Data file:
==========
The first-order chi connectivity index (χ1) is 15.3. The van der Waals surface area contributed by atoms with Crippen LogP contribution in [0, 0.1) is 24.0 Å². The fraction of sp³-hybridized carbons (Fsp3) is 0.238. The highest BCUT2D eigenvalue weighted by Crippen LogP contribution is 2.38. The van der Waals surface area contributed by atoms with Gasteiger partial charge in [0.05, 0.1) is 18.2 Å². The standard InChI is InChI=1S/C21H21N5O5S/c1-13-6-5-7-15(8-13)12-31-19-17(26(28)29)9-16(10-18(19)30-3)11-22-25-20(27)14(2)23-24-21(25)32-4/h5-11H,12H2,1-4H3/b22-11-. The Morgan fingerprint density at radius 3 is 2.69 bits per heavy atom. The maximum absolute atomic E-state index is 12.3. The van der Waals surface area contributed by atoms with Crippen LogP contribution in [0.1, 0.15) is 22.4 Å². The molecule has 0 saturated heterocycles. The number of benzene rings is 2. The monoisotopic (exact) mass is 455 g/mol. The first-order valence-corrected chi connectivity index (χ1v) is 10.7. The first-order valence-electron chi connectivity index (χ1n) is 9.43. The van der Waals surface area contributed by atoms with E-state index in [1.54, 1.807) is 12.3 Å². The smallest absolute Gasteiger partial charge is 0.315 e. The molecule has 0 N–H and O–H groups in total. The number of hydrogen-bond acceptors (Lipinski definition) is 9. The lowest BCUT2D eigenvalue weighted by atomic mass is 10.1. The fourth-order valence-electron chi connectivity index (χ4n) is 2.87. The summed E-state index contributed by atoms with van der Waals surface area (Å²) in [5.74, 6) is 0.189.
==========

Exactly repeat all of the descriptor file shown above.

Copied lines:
The first-order chi connectivity index (χ1) is 15.3. The van der Waals surface area contributed by atoms with Crippen LogP contribution in [0, 0.1) is 24.0 Å². The fraction of sp³-hybridized carbons (Fsp3) is 0.238. The highest BCUT2D eigenvalue weighted by Crippen LogP contribution is 2.38. The van der Waals surface area contributed by atoms with Gasteiger partial charge in [0.05, 0.1) is 18.2 Å². The standard InChI is InChI=1S/C21H21N5O5S/c1-13-6-5-7-15(8-13)12-31-19-17(26(28)29)9-16(10-18(19)30-3)11-22-25-20(27)14(2)23-24-21(25)32-4/h5-11H,12H2,1-4H3/b22-11-. The Morgan fingerprint density at radius 3 is 2.69 bits per heavy atom. The maximum absolute atomic E-state index is 12.3. The van der Waals surface area contributed by atoms with Crippen LogP contribution in [0.1, 0.15) is 22.4 Å². The molecule has 0 saturated heterocycles. The number of benzene rings is 2. The monoisotopic (exact) mass is 455 g/mol. The first-order valence-corrected chi connectivity index (χ1v) is 10.7. The first-order valence-electron chi connectivity index (χ1n) is 9.43. The van der Waals surface area contributed by atoms with E-state index in [1.54, 1.807) is 12.3 Å². The smallest absolute Gasteiger partial charge is 0.315 e. The molecule has 0 N–H and O–H groups in total. The number of hydrogen-bond acceptors (Lipinski definition) is 9. The lowest BCUT2D eigenvalue weighted by atomic mass is 10.1. The fourth-order valence-electron chi connectivity index (χ4n) is 2.87. The summed E-state index contributed by atoms with van der Waals surface area (Å²) in [5.74, 6) is 0.189.